How’s this for an unlikely story? A non-Jewish Korean professor of Jewish history at Brandeis does anthropological research that debunks cherished Jewish-American myths about shtetl life in 19th-century eastern Europe.
In The Forward, Gabriel Sanders profiles ChaeRan Freeze, who showed in her first book, Jewish Marriage and Divorce in Imperial Russia (2001), that Jewish divorce rates in 19th-century Russia were much higher than the rest of the population. Her next book looks at sexual norms in the shtetl.
ChaeRan Freeze isn’t part of an interfaith family per se, but nor would it be appropriate to say she lives outside Judaism. She tells Sanders how she was drawn to Judaism by the novels of Chaim Potok and Leon Uris as a child. Then, as an undergrad at University of California, Irvine, she felt more at home with the campus’ Jews and international students than with the Asian-American culture. As a grad student at Brandeis, she says, “I had a higher bar to reach, and my adviser, Jehuda Reinharz, was very strict. … I had to work hard to show that I could be a Jewish historian.”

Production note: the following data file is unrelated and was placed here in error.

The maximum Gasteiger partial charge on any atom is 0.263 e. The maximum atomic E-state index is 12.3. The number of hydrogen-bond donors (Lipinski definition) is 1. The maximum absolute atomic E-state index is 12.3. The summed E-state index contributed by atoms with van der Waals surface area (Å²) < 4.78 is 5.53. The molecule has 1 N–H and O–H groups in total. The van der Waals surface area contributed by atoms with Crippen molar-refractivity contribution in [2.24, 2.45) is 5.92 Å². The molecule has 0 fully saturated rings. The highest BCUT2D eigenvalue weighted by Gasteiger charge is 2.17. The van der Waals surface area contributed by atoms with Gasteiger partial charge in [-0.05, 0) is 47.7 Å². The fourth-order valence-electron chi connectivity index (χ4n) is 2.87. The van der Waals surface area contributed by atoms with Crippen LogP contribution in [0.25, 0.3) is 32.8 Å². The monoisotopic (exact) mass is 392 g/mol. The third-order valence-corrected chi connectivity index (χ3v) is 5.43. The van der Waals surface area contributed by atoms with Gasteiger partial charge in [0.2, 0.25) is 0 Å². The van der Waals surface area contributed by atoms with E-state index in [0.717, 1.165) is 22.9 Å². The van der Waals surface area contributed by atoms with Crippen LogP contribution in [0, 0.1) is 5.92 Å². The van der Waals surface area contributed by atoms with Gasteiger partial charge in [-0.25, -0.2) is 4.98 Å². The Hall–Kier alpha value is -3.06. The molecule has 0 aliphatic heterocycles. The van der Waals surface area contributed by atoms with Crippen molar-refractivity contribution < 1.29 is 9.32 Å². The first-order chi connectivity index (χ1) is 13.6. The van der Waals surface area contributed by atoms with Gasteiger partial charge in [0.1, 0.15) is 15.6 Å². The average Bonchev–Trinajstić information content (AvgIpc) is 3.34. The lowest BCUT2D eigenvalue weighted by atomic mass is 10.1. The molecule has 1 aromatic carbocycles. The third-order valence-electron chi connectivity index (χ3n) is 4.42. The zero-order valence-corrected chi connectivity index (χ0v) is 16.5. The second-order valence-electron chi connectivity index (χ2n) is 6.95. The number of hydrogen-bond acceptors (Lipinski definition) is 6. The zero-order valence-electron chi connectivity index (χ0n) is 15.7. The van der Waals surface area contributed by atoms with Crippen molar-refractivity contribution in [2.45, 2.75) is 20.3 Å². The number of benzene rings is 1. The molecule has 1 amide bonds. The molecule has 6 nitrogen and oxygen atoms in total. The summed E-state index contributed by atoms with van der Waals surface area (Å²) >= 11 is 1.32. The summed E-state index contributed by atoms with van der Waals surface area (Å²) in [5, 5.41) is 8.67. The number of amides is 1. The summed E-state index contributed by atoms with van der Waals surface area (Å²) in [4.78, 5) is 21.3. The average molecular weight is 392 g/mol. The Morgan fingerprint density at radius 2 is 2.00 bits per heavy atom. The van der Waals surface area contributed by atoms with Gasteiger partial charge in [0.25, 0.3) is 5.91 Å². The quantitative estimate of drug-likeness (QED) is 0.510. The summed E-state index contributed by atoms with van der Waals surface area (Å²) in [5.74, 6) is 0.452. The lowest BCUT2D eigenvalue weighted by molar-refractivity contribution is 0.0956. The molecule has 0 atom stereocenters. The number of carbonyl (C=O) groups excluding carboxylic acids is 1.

Now she’s married to a fellow professor at Brandeis, who is also not Jewish. But she and her husband are raising their children “domestically Jewish,” observing Shabbat and studying some Torah each week–which is a lot more Jewish than what most Jews do. Even though she has a class on conversion three times, she still feels unready to convert:
TheÂ more I study it, the more daunting it is for me. I’m on a journey. I hope that at the end of this journey, I’d be worthy of conversion.
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